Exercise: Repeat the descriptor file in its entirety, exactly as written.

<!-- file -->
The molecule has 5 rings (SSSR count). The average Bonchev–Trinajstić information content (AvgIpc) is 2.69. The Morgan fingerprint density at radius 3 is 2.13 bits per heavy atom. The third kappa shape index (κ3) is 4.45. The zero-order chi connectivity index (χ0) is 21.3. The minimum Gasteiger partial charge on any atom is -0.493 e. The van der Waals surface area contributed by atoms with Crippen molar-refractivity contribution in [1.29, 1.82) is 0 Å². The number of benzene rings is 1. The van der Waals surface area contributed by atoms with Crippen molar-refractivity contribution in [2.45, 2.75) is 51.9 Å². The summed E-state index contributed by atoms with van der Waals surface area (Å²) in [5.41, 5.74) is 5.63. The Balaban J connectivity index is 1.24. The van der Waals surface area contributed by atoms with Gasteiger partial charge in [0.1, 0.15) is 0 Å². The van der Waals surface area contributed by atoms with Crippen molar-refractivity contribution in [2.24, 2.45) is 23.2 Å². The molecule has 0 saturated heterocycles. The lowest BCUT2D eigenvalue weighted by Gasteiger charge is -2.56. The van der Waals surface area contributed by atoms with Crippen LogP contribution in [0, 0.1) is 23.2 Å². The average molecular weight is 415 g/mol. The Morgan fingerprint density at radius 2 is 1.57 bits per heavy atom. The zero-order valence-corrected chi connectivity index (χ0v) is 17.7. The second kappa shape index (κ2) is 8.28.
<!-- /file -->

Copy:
The molecule has 5 rings (SSSR count). The average Bonchev–Trinajstić information content (AvgIpc) is 2.69. The Morgan fingerprint density at radius 3 is 2.13 bits per heavy atom. The third kappa shape index (κ3) is 4.45. The zero-order chi connectivity index (χ0) is 21.3. The minimum Gasteiger partial charge on any atom is -0.493 e. The van der Waals surface area contributed by atoms with Crippen molar-refractivity contribution in [1.29, 1.82) is 0 Å². The number of benzene rings is 1. The van der Waals surface area contributed by atoms with Crippen molar-refractivity contribution in [2.45, 2.75) is 51.9 Å². The summed E-state index contributed by atoms with van der Waals surface area (Å²) in [5.41, 5.74) is 5.63. The Balaban J connectivity index is 1.24. The van der Waals surface area contributed by atoms with Gasteiger partial charge in [0.1, 0.15) is 0 Å². The van der Waals surface area contributed by atoms with Crippen molar-refractivity contribution in [2.24, 2.45) is 23.2 Å². The molecule has 0 saturated heterocycles. The lowest BCUT2D eigenvalue weighted by Gasteiger charge is -2.56. The van der Waals surface area contributed by atoms with Crippen LogP contribution in [0, 0.1) is 23.2 Å². The average molecular weight is 415 g/mol. The Morgan fingerprint density at radius 2 is 1.57 bits per heavy atom. The zero-order valence-corrected chi connectivity index (χ0v) is 17.7. The second kappa shape index (κ2) is 8.28.